Football bids farewell to Hughes
BBC Sport Online
Hundreds of former players and fans gathered on Wednesday
at Sheffield Cathedral for the funeral of ex-England and
Liverpool captain Emlyn Hughes.
Cathedral itself was packed to its 1,700 capacity with
hundreds of mourners standing in the rain outside.
Liverpool greats John Toshack, David Johnson, Jimmy Case,
Kevin Keegan, Ron Yates, Ian St John and Brian Hall were all
present at the 12 noon service.
Hughes died of a brain tumour at his Sheffield home on 9
November, aged 57.
The service was led by The Dean of Sheffield, Very Reverend
Reverend Bill Bygroves, chaplain of Liverpool Football Club,
offered condolences from the club and its fans.
The Archdeacon of Doncaster, Bob Fitzharris, gave a short
New Wales manager Toshack paid tribute to Hughes in a reading
during the service.
He said: " Emlyn epitomised what the club was all about in
those heady days with Bill Shankly and then, later on, Bob
"He was full of enthusiasm, a bubbly character who motivated
his team-mates by his own example as much as anything else.
"Whatever the weather he would be first out onto the training
ground and last to come in."
Two of Hughes' favourite hymns, Amazing Grace and I Vow to
Thee My Country, were played at the service.
Liverpool chairman David Moores, chief executive Rick Parry,
and former chief executive Peter Robinson, who was in charge
of the club when Shankly bought Hughes from Blackpool, were
also in attendance.
Other ex-Reds players at the service included Kenny Dalglish,
Alan Kennedy, Phil Neal and current Newcastle manager Graeme
Souness, while Coventry boss Peter Reid was also present.
Neal, who won the European Cup in 1977 and 78 with Hughes,
told the BBC: "It was a fitting tribute for a terrific man.
Emlyn was a great ambassador - he played with a smile and a
competitive edge and he was a great captain."
Dignitaries from the world of football included former top
referee Keith Hackett, who was there along with ex-Manchester
City player and manager Tony Book, former Sheffield Wednesday
manger Danny Wilson, and players Carlton Palmer and Peter
The 45-minute service ended with a rendition of Liverpool
anthem You'll Never Walk Alone sung by the Cathedral choir.
Crazy Horse won a place in history
Chris Bascombe looks back at the life of LFC legend Emlyn
Hughes, who has lost his long battle against cancer -
You know who I've got in the back of this car, son? The
future Liverpool and England captain.'
Bill Shankly's now infamous quip to a policeman in 1967, hours
after signing 19-year-old Emlyn Hughes, could have been
another example of his comic exaggeration.
Instead, it proved to be the legendary Scot's most accurate
From the moment he saw Hughes, Shankly knew he'd bought a Kop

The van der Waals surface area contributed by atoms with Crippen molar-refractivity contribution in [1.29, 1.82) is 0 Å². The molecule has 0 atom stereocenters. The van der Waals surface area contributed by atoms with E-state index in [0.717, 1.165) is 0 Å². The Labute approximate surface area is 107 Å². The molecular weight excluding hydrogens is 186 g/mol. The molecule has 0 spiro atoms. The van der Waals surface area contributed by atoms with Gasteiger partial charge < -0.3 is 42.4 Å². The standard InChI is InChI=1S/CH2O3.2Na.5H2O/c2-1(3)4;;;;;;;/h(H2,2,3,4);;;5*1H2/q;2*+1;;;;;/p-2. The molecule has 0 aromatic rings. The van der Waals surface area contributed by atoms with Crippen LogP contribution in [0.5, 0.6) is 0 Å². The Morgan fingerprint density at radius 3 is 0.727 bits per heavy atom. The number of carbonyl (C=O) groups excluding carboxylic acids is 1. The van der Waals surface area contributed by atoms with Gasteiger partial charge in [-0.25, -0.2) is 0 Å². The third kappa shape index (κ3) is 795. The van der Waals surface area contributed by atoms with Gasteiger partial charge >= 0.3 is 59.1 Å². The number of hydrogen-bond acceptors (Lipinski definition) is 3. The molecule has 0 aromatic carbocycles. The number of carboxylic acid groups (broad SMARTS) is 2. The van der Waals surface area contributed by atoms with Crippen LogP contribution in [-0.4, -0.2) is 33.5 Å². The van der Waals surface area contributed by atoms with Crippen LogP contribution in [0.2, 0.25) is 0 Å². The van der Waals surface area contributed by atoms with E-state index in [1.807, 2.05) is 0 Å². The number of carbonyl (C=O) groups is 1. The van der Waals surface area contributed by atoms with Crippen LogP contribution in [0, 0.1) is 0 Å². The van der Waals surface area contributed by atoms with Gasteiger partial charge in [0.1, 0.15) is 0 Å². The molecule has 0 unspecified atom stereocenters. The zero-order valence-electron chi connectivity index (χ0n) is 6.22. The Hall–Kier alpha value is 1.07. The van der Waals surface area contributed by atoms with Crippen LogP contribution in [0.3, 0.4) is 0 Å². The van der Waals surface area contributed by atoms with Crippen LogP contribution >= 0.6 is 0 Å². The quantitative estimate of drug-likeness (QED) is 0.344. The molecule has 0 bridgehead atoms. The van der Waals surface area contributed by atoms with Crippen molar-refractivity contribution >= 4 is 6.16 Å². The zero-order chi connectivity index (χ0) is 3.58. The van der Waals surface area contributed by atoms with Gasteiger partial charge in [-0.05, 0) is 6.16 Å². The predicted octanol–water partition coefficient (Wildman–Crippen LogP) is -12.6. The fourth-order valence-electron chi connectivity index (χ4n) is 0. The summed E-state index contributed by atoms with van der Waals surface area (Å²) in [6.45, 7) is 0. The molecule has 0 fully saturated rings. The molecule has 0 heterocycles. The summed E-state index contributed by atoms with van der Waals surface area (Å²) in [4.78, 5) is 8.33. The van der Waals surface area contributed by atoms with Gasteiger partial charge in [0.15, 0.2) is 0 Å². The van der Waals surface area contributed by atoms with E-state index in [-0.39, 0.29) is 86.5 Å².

idol. The Scot's excitement was matched by the fans when
Hughes made his Liverpool debut against Stoke on March 4 1967.
No player could have embodied Shankly's footballing philosophy
more than the enthusiastic Lancastrian, signed from Blackpool
for a paltry £65,000.
Yet it's not beyond the realms of possibility Hughes could
have ended up skippering Wales, not at football, but Rugby
Emlyn's father, Fred, made his name as a master of the oval
ball and only left the valleys towards the end of his career.
He moved his family to Barrow-in-Furness where Emlyn was born
on August 28 1947.
From an early age, it became obvious it was football, not
rugby, which would be Emlyn's passion.
He signed apprentice terms for Blackpool as a schoolboy and
played just a handful of first team games when Shankly made
his first bid, which was rejected. Shankly refused to give up
and eventually got his man.
Whatever Hughes' reputation since he left Anfield - and it's
fair to say he developed a love him or loathe image in latter
years - Emlyn the player never let the club down.
Four league titles, two European Cups, an FA Cup and two UEFA
Cups made him one of the most decorated players in English
He completed the set of domestic honours by winning the League
Cup with Wolves in 1980, an honour which eluded him at
Perhaps the biggest tribute to his ability came when he was
named the Football Writers player of the year in 1977, when
Liverpool only missed out on the treble by losing the FA Cup
Think of the greats in that first European Cup winning side.
Kevin Keegan, Tommy Smith, Ian Callaghan and Ray Clemence.
Hughes was an inspiration.
His ecstasy, so visible in that broad smile as he lifted
the giant trophy in Rome in 1977, perfectly embodied the
feelings of thousands of Kopites.
In an age when stars are criticised for not giving 100%, this
was one flaw Hughes never possessed during his 665 games for
His nickname 'Crazy Horse' aptly described his style.
"You ain't seen nothin' like the Mighty Emlyn," The Kop would
Shankly had to tell his rookie defender to calm down, fearing
he'd burn too much energy in his relentless pursuit of the
Finding the right role for this jack-in-the-box was Shankly's
first task. Left back and midfield were his favoured positions
in the early years. He could play anywhere, in many respects